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Customer Review

on 4 December 2004
Patricia T O'Conner's "Woe Is I: The Grammarphobe's Guide to Better English in Plain English" is yet another attempt at explaining the intricacies of English grammar to the general audience using the non-scientific approach. And it surely is a very good one.
The author made it her aim to throw light on some of the most troublesome areas of English grammar, which present certain difficulty not only to a foreigner learning the language, but firstly to those for whom English is a mother tongue. American writers have always been interested in this field, obviously trying to raise the literacy standards while at the same time simplifying the language structure and how it is presented. This book is certainly a crash course in English grammar for those literacy-handicapped and verbally-challenged types of people walking along the streets of New York and London. It is also a useful tool for semi-literate people, who find it easy to converse in the streets and family circles, but might find themselves ill at ease when required to write a grammatically correct piece or speak in front of the senior public. It is also a great and funny manual for the literate persons who may still have some gaps in their language use. We all may have them some time or other. O'Conner's guide lets all of us upholster our speech and add a more correct flavour to it.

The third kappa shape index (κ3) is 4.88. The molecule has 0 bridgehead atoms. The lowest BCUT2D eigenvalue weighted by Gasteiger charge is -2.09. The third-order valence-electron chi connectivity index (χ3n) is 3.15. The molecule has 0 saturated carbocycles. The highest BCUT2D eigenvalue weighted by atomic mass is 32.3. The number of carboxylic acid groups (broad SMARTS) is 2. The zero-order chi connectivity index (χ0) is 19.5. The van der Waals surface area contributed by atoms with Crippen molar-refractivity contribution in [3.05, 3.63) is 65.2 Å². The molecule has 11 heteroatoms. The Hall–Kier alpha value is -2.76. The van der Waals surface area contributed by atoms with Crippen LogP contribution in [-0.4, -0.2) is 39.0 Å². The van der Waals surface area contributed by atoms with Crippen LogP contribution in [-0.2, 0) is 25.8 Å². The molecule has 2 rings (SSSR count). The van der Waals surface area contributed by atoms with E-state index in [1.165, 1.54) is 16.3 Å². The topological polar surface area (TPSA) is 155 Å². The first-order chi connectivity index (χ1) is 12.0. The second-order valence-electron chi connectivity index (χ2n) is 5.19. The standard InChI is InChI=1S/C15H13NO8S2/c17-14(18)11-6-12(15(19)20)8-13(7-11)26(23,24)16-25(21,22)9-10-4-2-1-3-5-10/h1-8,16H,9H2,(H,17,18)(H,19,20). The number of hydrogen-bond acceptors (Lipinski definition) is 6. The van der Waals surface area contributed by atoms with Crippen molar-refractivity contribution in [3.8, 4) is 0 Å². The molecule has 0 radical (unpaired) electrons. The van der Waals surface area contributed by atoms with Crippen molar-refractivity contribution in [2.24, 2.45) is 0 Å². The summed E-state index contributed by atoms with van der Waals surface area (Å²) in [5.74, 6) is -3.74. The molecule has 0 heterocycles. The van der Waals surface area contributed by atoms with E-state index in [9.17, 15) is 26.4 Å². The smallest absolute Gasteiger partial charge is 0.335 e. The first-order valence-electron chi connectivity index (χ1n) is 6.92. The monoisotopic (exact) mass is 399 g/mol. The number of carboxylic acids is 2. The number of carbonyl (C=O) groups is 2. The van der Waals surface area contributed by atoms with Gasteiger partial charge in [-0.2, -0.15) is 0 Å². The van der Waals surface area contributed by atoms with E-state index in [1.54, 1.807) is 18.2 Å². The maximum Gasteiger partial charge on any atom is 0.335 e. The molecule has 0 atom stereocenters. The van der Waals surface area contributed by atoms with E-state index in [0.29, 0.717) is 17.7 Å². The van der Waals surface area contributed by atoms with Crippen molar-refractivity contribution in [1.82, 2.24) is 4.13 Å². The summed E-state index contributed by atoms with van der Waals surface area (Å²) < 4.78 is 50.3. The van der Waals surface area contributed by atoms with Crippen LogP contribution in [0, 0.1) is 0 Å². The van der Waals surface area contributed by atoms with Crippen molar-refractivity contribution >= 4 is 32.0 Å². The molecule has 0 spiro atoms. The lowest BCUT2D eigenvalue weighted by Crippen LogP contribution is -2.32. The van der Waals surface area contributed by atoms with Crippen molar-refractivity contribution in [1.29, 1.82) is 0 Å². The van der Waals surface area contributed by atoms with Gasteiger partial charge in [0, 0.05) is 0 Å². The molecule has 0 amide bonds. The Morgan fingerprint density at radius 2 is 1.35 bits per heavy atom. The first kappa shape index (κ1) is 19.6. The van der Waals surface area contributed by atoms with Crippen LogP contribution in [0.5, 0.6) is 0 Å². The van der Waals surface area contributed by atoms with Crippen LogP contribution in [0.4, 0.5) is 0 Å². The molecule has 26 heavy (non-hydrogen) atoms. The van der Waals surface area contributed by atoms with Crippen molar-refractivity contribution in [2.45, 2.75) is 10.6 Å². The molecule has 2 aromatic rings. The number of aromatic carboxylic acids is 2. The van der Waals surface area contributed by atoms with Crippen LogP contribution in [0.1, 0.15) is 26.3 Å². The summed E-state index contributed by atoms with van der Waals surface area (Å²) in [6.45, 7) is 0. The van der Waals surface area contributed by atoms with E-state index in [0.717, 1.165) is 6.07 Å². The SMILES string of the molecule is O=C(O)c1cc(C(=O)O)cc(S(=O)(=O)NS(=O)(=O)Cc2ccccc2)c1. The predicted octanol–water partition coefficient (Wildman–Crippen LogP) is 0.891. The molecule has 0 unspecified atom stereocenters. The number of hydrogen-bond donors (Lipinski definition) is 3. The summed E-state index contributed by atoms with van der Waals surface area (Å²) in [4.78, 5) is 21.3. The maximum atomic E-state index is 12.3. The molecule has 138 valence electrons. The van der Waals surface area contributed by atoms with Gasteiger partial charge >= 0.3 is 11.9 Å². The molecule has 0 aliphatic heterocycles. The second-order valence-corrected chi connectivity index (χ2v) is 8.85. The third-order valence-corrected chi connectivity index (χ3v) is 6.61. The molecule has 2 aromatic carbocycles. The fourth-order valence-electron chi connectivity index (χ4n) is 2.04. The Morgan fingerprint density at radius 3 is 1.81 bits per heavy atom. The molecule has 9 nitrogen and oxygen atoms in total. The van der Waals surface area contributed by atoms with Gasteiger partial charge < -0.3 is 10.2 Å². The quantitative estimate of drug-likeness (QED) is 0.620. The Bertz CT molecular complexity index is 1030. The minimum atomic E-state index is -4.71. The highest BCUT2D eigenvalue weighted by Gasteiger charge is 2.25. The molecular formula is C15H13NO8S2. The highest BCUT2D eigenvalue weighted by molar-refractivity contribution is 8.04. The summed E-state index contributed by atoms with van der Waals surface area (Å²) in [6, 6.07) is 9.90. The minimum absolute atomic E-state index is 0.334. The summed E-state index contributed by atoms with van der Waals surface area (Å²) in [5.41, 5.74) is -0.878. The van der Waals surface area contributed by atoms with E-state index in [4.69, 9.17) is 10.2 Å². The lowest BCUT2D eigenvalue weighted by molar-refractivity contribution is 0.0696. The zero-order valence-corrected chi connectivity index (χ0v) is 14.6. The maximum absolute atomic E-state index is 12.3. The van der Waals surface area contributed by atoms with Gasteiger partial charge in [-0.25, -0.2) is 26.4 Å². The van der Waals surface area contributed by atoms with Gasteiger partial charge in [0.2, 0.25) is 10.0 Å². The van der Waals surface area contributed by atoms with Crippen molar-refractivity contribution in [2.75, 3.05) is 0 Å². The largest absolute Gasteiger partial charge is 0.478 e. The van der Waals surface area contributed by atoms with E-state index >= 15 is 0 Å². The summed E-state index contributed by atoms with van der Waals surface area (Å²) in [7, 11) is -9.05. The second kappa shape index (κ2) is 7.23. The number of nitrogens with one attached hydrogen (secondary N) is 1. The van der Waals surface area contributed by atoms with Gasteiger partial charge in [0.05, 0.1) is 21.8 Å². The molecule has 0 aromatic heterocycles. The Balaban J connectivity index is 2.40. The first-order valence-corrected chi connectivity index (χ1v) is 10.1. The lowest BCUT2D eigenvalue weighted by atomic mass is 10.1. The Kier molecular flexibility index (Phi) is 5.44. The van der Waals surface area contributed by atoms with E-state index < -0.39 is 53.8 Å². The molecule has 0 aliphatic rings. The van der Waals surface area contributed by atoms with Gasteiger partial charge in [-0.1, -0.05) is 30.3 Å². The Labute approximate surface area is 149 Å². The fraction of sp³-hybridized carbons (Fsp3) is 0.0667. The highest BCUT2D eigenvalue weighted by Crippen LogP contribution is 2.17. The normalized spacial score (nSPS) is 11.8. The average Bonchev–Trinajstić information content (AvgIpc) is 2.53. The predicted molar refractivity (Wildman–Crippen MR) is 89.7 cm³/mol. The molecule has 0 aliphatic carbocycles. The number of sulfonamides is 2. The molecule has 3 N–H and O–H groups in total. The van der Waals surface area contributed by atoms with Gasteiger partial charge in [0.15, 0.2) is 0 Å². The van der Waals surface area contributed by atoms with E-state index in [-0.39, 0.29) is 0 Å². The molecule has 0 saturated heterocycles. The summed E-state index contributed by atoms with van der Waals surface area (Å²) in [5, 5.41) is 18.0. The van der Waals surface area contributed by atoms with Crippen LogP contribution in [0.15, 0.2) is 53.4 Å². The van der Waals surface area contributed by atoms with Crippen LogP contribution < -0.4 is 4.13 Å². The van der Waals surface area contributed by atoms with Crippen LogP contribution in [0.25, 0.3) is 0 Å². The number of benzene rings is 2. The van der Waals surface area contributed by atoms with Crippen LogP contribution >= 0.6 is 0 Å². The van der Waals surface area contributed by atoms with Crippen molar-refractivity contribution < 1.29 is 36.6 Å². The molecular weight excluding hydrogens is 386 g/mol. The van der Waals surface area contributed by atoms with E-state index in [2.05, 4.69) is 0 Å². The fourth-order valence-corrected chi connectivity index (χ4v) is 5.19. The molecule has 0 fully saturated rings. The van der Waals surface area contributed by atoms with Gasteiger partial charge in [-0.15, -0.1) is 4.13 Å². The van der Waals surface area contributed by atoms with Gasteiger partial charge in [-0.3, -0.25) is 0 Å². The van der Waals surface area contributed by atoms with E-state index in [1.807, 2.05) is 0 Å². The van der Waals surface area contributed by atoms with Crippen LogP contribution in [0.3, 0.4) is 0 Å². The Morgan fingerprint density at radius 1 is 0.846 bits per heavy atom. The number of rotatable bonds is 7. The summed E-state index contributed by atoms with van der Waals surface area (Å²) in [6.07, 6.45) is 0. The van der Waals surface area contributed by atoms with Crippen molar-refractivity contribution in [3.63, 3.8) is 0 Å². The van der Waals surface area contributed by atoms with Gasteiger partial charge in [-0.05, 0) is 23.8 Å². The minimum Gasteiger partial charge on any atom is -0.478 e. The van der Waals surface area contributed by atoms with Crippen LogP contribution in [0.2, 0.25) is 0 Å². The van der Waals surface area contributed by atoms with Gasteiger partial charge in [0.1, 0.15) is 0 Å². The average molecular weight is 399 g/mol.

Ten chapters of the book are devoted to ten most problematic areas of English grammar: pronouns, numbers, possessives, verbs and their moods and tenses, confused words, punctuation, cliches, grammar stereotypes, etc. Whether you are confused by 'that/which/who/whom'-problem or are not totally sure where to put an apostrophe in the genitive (i.e. possessive), whether you are completely bewitched by the English punctuation rules and wondering if they exist at all, or if you haven't been able to quite agree your subjects and predicates (i.e. nouns and verbs, in most cases) - "Woe Is I" is a book for you.
You can read it from cover to cover, thoroughly studying the rules; or you can use it as sort of a grammar guide-book, which you consult in case of trouble. In any case, it will give you both food for thought and plenty of reasons to laugh. Yes, you will laugh at the way Patricia O'Conner deals with grammar stereotypes or those corners of English grammar that have always been sacred to us, and that we used to consider as the terra incognita for the wider public. There is no more need for you to tremble each time you have to write a formal letter, deliver a speech or simply address a university professor of English. Believe me, they do mistakes themselves; or sometimes they adhere to some "no-go"-s that O'Conner safely buries in the annals of language history.
Surely we can disagree with some points, like discarding several useful cliches, or oversimplifying certain aspects of English grammar. But then "Woe Is I" is neither a textbook for students of English (though they can also find it very helpful), nor a serious treatise of smallish grammar ghosts - it is a plain guide to how to make our speech more correct and how to make us feel better about what we say, or, rather, how we put it in words and sentences.
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